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Westbound lanes on the Jefferson Barracks Bridge will stay closed the rest of the week — and maybe longer — as inspectors determine the extent of emergency repairs needed after the discovery Sunday of cracking in steel beams.

The shutdown snarled traffic during the Monday morning rush as many Metro East-based commuters headed north to the Poplar Street Bridge, the closest alternate Mississippi River crossing to Missouri.

Another chokepoint was along parts of an 11-mile stretch of Illinois Route 3 between Interstate 255 and the Poplar Street Bridge area in East St. Louis.

“It was like a parking lot; it was horrible,” Debbie Duncan, Cahokia’s deputy village clerk, said of Route 3.

Mayor Jerry Wilson of Dupo said the stretch of Route 3 in his community on Monday morning had about three times the normal amount of traffic.

He added that his wife usually has a commute of 20 to 30 minutes via the Jefferson Barracks Bridge to her job at Washington University School of Medicine in the Central West End. On Monday, he said, “it was 3 hours, 5 minutes” using the Poplar.

Even people who planned ahead were caught up in delays Monday.

Ronda Sauget, executive director and CEO of the Leadership Council Southwestern Illinois, said a relative of hers from Columbia, Ill., left early for a scheduled outpatient procedure at Barnes-Jewish Hospital in the CWE but still got there an hour and a half late.

Transportation officials recommend that drivers also consider using other routes, such as the Stan Musial Veterans Memorial Bridge, north of downtown St. Louis, which they said had a slight increase in traffic Monday morning.

They also noted that the Chain of Rocks Bridge, much further to the north, had no change in traffic.

The cracking on the westbound Jefferson Barracks Bridge span, which carries I-255 from Monroe County to south St. Louis County, was discovered Sunday afternoon during a routine MoDOT inspection.

Tom Blair, the agency’s St. Louis area district engineer, said the main concern is a 6-foot-long crack in the weld connecting the bridge’s arch to a steel beam below the driving surface.

“That juncture is very critical from a structural stability point of view,” Blair said. He also said it is very unusual for the type of bridge involved.

He said that after the discovery, MoDOT called in a dozen or so specialized inspectors to scrutinize the entire westbound span to see whether there were any additional cracks.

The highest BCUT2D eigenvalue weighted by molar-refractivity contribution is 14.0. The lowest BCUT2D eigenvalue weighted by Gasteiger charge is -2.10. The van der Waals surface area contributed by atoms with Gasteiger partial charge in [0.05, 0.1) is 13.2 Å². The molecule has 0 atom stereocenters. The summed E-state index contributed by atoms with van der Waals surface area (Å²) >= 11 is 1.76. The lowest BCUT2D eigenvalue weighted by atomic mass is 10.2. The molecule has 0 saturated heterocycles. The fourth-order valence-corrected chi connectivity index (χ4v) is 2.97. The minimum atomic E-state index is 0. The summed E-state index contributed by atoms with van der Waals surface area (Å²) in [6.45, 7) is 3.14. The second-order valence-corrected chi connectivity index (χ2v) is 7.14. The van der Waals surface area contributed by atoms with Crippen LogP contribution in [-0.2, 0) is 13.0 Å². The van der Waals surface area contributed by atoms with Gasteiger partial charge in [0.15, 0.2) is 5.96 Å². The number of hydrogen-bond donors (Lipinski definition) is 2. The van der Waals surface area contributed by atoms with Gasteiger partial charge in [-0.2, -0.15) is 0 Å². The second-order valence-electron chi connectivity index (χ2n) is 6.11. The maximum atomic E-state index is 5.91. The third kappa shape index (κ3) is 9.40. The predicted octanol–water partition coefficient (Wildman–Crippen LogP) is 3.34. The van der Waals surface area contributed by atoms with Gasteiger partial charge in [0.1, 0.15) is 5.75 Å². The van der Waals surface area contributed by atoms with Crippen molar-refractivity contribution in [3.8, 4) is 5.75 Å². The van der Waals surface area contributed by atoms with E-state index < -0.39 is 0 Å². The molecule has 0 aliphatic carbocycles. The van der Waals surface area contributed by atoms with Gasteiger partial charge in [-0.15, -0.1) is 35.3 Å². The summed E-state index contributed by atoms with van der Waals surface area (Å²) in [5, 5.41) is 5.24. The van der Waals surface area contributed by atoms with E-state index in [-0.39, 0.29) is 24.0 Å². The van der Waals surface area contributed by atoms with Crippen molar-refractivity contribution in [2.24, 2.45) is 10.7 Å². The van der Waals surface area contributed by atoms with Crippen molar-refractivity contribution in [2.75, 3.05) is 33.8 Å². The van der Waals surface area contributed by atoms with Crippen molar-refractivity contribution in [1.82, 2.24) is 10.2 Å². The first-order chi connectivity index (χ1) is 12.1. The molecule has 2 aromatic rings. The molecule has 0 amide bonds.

The Illinois Department of Transportation and private consultants also are involved. They will be joined by additional inspectors Tuesday. Special equipment was brought in from Chicago and MoDOT headquarters in Jefferson City.

Blair said a recent inspection of the bridge’s companion eastbound span, where traffic continues to flow, turned up no similar problems. But, he said, it will now be reinspected.

“At this point, the inspection is anticipated to be complete Wednesday, at which point the department will be able to share further information on a timeline for the needed repairs,” MoDOT said in a statement Monday afternoon.

Blair said that although inspectors can do their checking only in daylight, he expects that repair crews will be assigned to “work day and night until we can reopen this bridge.”

“We do not take closing lanes or entire interstates lightly,” he said. He said MoDOT and IDOT realize that such highways are vital to people’s livelihoods.

Sauget, the Leadership Council official, said the closure will have a significant impact whatever its duration and that people commuting to jobs aren’t the only ones affected.

“We sit in a major freight hub here,” she said, referring to cross-country trucking.

Blair said he wouldn’t rule out the possibility that a lane or lanes on the eastbound span could be temporarily converted to westbound use.

But he said he hopes that the eventual repair plan will be quick enough so lane conversion wouldn’t be needed.

MoDOT spokesman Andrew Gates said about 60,000 vehicles typically use the bridge each day, with about half driving westward.

The westbound portion of the bridge opened to traffic in 1984 and the eastbound span in 1990.

MoDOT officials said the bridge, like others in its system, are routinely inspected every two years or so. They said the next major rehab of the Jefferson Barracks Bridge was planned for 2022.

Editor's note: The Missouri Department of Transportation said Wednesday the Jefferson Barracks Bridge carries about 60,000 vehicles each day — 30,000 westbound and about 30,000 eastbound. This story was corrected to reflect that information.

Mark Schlinkmann is a reporter for the St. Louis Post-Dispatch.

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